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Heathers the Musical at the Theatre Royal Haymarket | Review

My own school experiences weren’t exactly great – and another pupil died whilst I was there – and while I still defy people who assert ‘school days are the best days’, what goes on at Westerburg High School in Sherwood, Ohio (a completely fictitious school in a completely fictitious town) is on another level. Based on audience reactions at the performance I attended, the stage show has a loyal fanbase, anticipating and applauding certain punchlines – and certain punches. School communities have their various sub-groups, as does Westerburg, though after a sprightly opening number the focus is very much on just a few classmates, three of which are called Heather (hence the show’s title).

L-R Bobbie Little, Jodie Steele & Frances Mayli McCann - Heathers - Theatre Royal Haymarket - Pamela Raith Photography
L-R Bobbie Little, Jodie Steele & Frances Mayli McCann – Heathers – Theatre Royal Haymarket – Pamela Raith Photography

Plot-wise, it’s more than a little extreme, and while the production values are high, the approach taken to tackling the topic of suicide is unexpected, given that this is an all-singing, all-dancing musical set in a high school, complete with cheerleaders and ‘pep rallies’. The show manages (spoiler alert) to make light of tragic events – a large number of pills and a noose are used, separately, for the purposes of soliciting laughter from the audience, who are considered for narrative purposes to be fellow classmates at Westerburg High. (Thankfully, no audience participation is required.)

But perhaps that is the point – high school (or secondary school, as it tends to be known in the UK) is brutally insincere, and it is just as well that the show is set in 1989, before the dawn of cyberbullying and petty rumours being spread by whatever trendy social media app is in style. The production also does well to demonstrate just how easy it is to fall into a crowd that happens to have values and beliefs that one disagrees with. It also, fortunately, doesn’t take itself too seriously.

There’s a contrast between the catchy musical numbers, combined with stylish choreography (Gary Lloyd) that is a delight to witness, and the narrative, in which Veronica Sawyer (Christina Bennington) tries to navigate her relationship with Jason ‘JD’ Dean (Jordan Luke Gage), as well as family life, school challenges of various kinds, and her moral compass. The two leads are sublime in their roles, with Gage convincingly menacing as the show’s main antagonist and Bennington possessing a seriously stunning singing range, belting some songs whenever the occasion calls for it and, elsewhere, being more nuanced as appropriate. JD has, without giving too much away, a home life that I can only describe as highly irregular, which goes some way to explaining some of his behaviours.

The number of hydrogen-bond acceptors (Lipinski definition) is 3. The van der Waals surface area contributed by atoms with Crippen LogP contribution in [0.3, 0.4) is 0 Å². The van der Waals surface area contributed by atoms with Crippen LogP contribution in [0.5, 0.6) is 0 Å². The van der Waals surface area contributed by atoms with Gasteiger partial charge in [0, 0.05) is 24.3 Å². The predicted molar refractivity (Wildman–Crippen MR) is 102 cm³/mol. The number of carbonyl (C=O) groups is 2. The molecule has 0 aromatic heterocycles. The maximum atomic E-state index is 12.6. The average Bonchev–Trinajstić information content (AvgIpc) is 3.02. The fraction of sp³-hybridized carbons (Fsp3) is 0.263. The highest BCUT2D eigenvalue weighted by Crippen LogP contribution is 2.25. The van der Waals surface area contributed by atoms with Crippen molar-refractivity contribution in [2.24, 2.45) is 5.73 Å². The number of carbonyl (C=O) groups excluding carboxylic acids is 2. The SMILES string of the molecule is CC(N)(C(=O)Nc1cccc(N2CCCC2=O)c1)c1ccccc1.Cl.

The show doesn’t like to do things by halves. Heather Chandler (Jodie Steele) becomes increasingly likeable as the story progresses, while Martha Dunnstock (Madison Swan) was never, in a show of this nature, going to end where she started, ostracised as she was by almost all and sundry. The production concludes positively enough, sending the audience out into the night with the feeling that something positive arose out of all the storyline’s chaos. There’s sufficient plot and character development to make the show considerably weightier than it would have been if it were merely another show about teenage angst and young love.

Lauren Ward, Steven Serlin and Simon Bailey play a number of older characters between them, some of which are stereotypically out-of-touch parents or teaching staff. Others prove remarkably progressive. Also, if you’re into 1980s chart music, go early and enjoy the pre-show recorded music, which gets a second airing during the interval. Occasionally, the lyrics (in the show itself, I mean) are too repetitive, even by musical theatre standards. But it’s briskly paced, and there’s a youthful vibrancy that matches the age profile of the characters. A hardworking ensemble adds plenty of extra fire to an enthusiastic and energetic production.

4 stars

Review by Chris Omaweng

Westerberg High’s Veronica Sawyer is just another nobody dreaming of a better day. But when she joins the beautiful and impossibly cruel Heathers, her dreams of popularity may finally come true. Mysterious teen rebel JD teaches her that it might kill to be a nobody, but it is murder being a somebody.

Bill Kenwright & Paul Taylor-Mills
By arrangement with the Theatre Royal Haymarket present
By Laurence O’Keefe & Kevin Murphy
Directed by Andy Fickman
Associate Director and Choreography by Gary Lloyd
Design by David Shields
Lighting by Ben Cracknell
Sound by Dan Samson
Running Time: Approx. 2 hours 30 minutes including interval
Theatre Royal Haymarket, Haymarket, London, SW1Y 4HT

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